Gross Margin and SaaS

One important aspect of Software-as-a-Service (SaaS) that isn’t well understood to first-time entrepreneurs is the role gross margin plays into the business. Gross margin is defined as the percent of revenue left over after the cost of servicing that revenue is taken into account (see SaaS cost of goods sold). For example, with a SaaS company, things like application hosting costs, customer on-boarding costs, customer service costs, and any third-party fees like software licenses or data fees that are required to use the product are included in the calculation.

Gross margin is also a reflection of how valuable a dollar of revenue is to the business. If the company is an ecommerce business with 20% gross margins (commodity products) vs a SaaS business with 80% gross margins, every additional dollar of revenue for the SaaS business is equivalent to four dollars in the ecommerce business (due to the much higher contribution margin). Margin is one of the main reasons a $10 million revenue company can be more valuable than a $100 million revenue company.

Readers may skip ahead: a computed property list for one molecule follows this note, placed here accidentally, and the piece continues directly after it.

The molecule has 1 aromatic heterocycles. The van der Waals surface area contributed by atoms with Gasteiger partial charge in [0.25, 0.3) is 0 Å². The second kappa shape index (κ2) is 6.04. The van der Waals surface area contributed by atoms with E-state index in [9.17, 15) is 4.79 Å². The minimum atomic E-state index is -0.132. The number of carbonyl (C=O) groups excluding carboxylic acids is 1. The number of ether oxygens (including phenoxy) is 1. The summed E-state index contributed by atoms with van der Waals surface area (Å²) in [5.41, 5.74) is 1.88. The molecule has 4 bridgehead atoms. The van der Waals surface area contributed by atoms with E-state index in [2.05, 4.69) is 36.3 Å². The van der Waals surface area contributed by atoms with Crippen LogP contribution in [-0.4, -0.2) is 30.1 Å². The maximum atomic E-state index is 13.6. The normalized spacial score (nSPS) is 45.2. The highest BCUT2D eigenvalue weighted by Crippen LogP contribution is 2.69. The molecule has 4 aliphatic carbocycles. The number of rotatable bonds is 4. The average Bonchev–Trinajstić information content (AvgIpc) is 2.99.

Early on, a startup shouldn’t worry too much about gross margin. It’s most important to find product/market fit and build a repeatable customer acquisition process. Over time, economies of scale will start to kick in and most SaaS companies will be able to achieve gross margins in the 70-80% range, if not higher. Gross margin, subscription revenue, and great growth opportunities all come together to drive high valuations for SaaS companies.

Pay attention to gross margin in SaaS companies and understand why it is so important.

What else? What are some more thoughts on gross margin and SaaS?

3 thoughts on “Gross Margin and SaaS

  1. Gross margin is a driving factor in any business at any stage. I disagree a little with David that gross margin in the early days isn’t that important. A higher gross margin in the early days can increase the runway for a business and might reduce the amount of capital that must be raised in the next round.

  2. I had this debate with someone else awhile ago. I think most of the cost you list as COGS are more appropriately classified as SG&A. Most other businesses are going to have the exact same expenditures not matter what industry they are in. That’s why if scaled correctly a SAAS business has a very unique value proposition.

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